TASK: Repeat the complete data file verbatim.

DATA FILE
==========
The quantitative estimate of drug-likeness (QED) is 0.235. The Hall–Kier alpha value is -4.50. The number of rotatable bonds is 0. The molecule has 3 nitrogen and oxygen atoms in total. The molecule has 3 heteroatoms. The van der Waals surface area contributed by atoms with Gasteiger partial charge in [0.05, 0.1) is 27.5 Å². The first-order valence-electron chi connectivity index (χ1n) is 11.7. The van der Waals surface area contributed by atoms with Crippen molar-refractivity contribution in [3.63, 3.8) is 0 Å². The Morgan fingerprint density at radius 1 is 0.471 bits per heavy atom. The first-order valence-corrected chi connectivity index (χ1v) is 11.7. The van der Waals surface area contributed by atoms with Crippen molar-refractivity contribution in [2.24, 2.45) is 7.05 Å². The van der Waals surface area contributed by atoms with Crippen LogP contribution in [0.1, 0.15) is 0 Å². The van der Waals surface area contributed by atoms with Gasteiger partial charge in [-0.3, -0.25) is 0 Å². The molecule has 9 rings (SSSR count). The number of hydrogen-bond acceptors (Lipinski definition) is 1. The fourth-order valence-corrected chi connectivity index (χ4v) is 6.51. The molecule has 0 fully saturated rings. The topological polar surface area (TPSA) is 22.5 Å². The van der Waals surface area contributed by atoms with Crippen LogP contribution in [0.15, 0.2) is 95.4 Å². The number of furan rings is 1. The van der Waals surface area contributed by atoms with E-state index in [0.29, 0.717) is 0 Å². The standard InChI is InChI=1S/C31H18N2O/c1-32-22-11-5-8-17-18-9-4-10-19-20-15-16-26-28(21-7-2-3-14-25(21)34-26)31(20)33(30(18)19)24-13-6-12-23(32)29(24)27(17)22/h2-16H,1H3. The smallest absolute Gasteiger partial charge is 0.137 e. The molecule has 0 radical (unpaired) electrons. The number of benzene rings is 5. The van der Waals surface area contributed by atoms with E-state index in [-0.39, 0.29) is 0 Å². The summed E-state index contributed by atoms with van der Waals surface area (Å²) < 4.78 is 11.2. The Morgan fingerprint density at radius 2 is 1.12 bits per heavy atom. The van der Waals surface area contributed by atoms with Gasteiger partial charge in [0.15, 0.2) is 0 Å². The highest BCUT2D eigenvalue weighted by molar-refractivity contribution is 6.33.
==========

The quantitative estimate of drug-likeness (QED) is 0.235. The Hall–Kier alpha value is -4.50. The number of rotatable bonds is 0. The molecule has 3 nitrogen and oxygen atoms in total. The molecule has 3 heteroatoms. The van der Waals surface area contributed by atoms with Gasteiger partial charge in [0.05, 0.1) is 27.5 Å². The first-order valence-electron chi connectivity index (χ1n) is 11.7. The van der Waals surface area contributed by atoms with Crippen molar-refractivity contribution in [3.63, 3.8) is 0 Å². The Morgan fingerprint density at radius 1 is 0.471 bits per heavy atom. The first-order valence-corrected chi connectivity index (χ1v) is 11.7. The van der Waals surface area contributed by atoms with Crippen molar-refractivity contribution in [2.24, 2.45) is 7.05 Å². The van der Waals surface area contributed by atoms with Crippen LogP contribution in [0.1, 0.15) is 0 Å². The van der Waals surface area contributed by atoms with Gasteiger partial charge in [-0.3, -0.25) is 0 Å². The molecule has 9 rings (SSSR count). The number of hydrogen-bond acceptors (Lipinski definition) is 1. The fourth-order valence-corrected chi connectivity index (χ4v) is 6.51. The molecule has 0 fully saturated rings. The topological polar surface area (TPSA) is 22.5 Å². The van der Waals surface area contributed by atoms with Crippen LogP contribution in [0.15, 0.2) is 95.4 Å². The number of furan rings is 1. The van der Waals surface area contributed by atoms with E-state index in [0.29, 0.717) is 0 Å². The standard InChI is InChI=1S/C31H18N2O/c1-32-22-11-5-8-17-18-9-4-10-19-20-15-16-26-28(21-7-2-3-14-25(21)34-26)31(20)33(30(18)19)24-13-6-12-23(32)29(24)27(17)22/h2-16H,1H3. The smallest absolute Gasteiger partial charge is 0.137 e. The molecule has 0 radical (unpaired) electrons. The number of benzene rings is 5. The van der Waals surface area contributed by atoms with E-state index in [-0.39, 0.29) is 0 Å². The summed E-state index contributed by atoms with van der Waals surface area (Å²) < 4.78 is 11.2. The Morgan fingerprint density at radius 2 is 1.12 bits per heavy atom. The van der Waals surface area contributed by atoms with Gasteiger partial charge in [0.15, 0.2) is 0 Å². The highest BCUT2D eigenvalue weighted by molar-refractivity contribution is 6.33.